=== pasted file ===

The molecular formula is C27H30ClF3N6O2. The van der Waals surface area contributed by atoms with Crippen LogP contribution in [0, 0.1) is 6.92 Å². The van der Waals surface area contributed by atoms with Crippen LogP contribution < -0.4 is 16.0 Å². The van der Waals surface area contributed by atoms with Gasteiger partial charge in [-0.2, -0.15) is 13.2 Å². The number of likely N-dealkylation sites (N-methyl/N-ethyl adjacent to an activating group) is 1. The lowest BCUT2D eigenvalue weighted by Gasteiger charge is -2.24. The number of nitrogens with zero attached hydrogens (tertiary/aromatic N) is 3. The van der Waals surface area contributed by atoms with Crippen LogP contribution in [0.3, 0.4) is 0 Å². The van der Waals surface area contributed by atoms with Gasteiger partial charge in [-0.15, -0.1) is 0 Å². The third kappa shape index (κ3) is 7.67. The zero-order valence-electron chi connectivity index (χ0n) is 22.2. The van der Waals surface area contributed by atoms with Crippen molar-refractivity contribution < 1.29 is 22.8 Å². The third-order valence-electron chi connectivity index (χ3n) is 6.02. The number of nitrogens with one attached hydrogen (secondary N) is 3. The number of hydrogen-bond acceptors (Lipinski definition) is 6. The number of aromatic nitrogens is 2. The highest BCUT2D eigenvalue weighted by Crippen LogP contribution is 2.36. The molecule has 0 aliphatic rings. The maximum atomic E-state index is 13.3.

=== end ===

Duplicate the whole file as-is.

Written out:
The molecular formula is C27H30ClF3N6O2. The van der Waals surface area contributed by atoms with Crippen LogP contribution in [0, 0.1) is 6.92 Å². The van der Waals surface area contributed by atoms with Crippen LogP contribution < -0.4 is 16.0 Å². The van der Waals surface area contributed by atoms with Gasteiger partial charge in [-0.2, -0.15) is 13.2 Å². The number of likely N-dealkylation sites (N-methyl/N-ethyl adjacent to an activating group) is 1. The lowest BCUT2D eigenvalue weighted by Gasteiger charge is -2.24. The number of nitrogens with zero attached hydrogens (tertiary/aromatic N) is 3. The van der Waals surface area contributed by atoms with Crippen LogP contribution in [0.3, 0.4) is 0 Å². The van der Waals surface area contributed by atoms with Gasteiger partial charge in [-0.15, -0.1) is 0 Å². The third kappa shape index (κ3) is 7.67. The zero-order valence-electron chi connectivity index (χ0n) is 22.2. The van der Waals surface area contributed by atoms with Crippen molar-refractivity contribution < 1.29 is 22.8 Å². The third-order valence-electron chi connectivity index (χ3n) is 6.02. The number of nitrogens with one attached hydrogen (secondary N) is 3. The number of hydrogen-bond acceptors (Lipinski definition) is 6. The number of aromatic nitrogens is 2. The highest BCUT2D eigenvalue weighted by Crippen LogP contribution is 2.36. The molecule has 0 aliphatic rings. The maximum atomic E-state index is 13.3.